As additional evidence to overcome the presumption of a gift, plaintiff relies on the testimony of six witnesses to the effect that, between 1937 and the date of his death, Nerad claimed to be the owner of parcel I and made several attempts to sell the property. In no instance were the witnesses’ conversations with Nerad held in the presence of defendant, and her objections to the admission of such testimony were properly sustained. A statement or declaration by one claiming the ownership of property is inadmissible in derogation of a title previously transferred. (Gregory v. Gregory, 343 Ill. 630; Delfosse v. Delfosse, 287 Ill. 251; Essary v. Marvel, 274 Ill. 576; *72 Dodge v. Thomas, 266 Ill. 76.) Plaintiff seeks to avoid application of the general rule by claiming that there is a well-recognized exception in favor of the admissibility of such statements and declarations where the declarant is in possession of the property. The cases cited in support of the alleged exception (Flannery v. Woolverton, 329 Ill. 424, specific performance of alleged oral contract between father and son; Rush v. Rush, 304 Ill. 558, declarations of grantee made in presence of alleged purchaser; Knight v. Knight, 178 Ill. 553, statements admitted to show acquisition of title by prescription adverse to the title conveyed by deed; Kotz v. Belz, 178 Ill. 434, no deed, — declarations used to show nature of estate claimed during twenty years’ adverse possession) do not confirm the exception.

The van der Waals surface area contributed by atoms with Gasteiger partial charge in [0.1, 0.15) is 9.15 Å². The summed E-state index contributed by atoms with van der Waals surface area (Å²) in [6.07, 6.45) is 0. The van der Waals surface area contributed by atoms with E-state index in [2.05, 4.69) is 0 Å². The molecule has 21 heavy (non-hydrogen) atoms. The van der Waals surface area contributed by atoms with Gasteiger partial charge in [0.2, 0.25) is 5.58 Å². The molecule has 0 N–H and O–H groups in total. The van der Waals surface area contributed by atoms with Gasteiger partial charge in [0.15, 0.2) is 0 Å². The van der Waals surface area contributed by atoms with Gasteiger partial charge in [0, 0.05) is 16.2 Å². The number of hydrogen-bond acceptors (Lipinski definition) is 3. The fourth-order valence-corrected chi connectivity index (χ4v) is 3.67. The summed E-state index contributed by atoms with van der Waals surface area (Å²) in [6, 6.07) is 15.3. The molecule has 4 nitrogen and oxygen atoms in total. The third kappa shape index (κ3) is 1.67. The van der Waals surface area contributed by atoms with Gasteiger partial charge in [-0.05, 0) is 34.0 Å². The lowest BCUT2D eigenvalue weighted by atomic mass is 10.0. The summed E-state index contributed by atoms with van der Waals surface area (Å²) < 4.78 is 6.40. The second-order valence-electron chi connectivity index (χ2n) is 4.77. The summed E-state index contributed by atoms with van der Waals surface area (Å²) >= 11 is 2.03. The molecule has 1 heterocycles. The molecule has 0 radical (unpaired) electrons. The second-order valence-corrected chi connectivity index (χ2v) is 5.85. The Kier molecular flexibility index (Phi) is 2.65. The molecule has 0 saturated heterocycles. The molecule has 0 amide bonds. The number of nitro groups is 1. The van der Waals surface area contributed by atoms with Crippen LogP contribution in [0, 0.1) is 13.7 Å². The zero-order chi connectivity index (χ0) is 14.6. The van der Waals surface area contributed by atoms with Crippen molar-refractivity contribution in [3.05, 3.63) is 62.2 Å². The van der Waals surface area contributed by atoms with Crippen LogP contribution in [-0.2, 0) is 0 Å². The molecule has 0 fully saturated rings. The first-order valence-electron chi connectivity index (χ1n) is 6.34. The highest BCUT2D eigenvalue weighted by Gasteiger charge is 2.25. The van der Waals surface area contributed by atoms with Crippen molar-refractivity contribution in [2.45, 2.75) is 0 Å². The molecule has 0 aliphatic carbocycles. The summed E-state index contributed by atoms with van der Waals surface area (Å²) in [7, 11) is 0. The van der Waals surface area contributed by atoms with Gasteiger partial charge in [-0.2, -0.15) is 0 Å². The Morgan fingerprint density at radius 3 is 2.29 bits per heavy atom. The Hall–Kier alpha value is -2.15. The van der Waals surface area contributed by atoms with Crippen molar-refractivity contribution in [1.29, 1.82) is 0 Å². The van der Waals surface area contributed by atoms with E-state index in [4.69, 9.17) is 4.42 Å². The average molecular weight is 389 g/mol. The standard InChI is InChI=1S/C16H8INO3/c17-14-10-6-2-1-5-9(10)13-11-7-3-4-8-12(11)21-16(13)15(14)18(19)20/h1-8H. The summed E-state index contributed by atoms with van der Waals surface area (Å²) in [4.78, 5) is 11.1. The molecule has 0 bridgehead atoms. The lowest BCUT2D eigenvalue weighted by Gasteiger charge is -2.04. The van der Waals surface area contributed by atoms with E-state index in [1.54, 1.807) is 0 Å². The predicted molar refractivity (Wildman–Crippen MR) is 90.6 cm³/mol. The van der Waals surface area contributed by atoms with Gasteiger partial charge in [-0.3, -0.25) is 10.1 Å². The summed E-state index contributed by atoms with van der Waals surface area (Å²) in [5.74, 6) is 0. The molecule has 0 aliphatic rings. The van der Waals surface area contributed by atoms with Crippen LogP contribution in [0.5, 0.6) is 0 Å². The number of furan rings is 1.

Defendant, in support of her position that the deeds in question are gifts, maintains that her father’s intention to make a gift resulted, in part, from his feeling of resentment toward plaintiff and her husband. As one phase of the testimony in support of her assertion, defendant charges plaintiff with having testified falsely with respect to her participation in the tort action in 1935 and, also, with regard to her testimony in behalf of Anna Nerad in the second divorce action in 1941. While the charge of perjury is not fully substantiated, it is more than a mere manifestation of a bittter family feud. Plaintiff, although admitting she attended the conference in the offices of Faxon and Wiggins, asserted that she was not a coplaintiff in the tort action.' Again, as to the divorce in 1941, plaintiff admitted that she testified in behalf of her mother, but flatly denied that she testified her father was inebriated two or three times a week. Plaintiff did not change her testimony until defense counsel had introduced incontrovertible evidence that her testimony was false. Recalled as a witness, plaintiff said that her earlier testimony was not based on any recollection and that, her memory having been refreshed *73by an inspection of the files in the tort and divorce actions, she desired to change her testimony. No reason suggests itself for disagreeing with the special commissioner’s conclusion that her testimony was untrustworthy.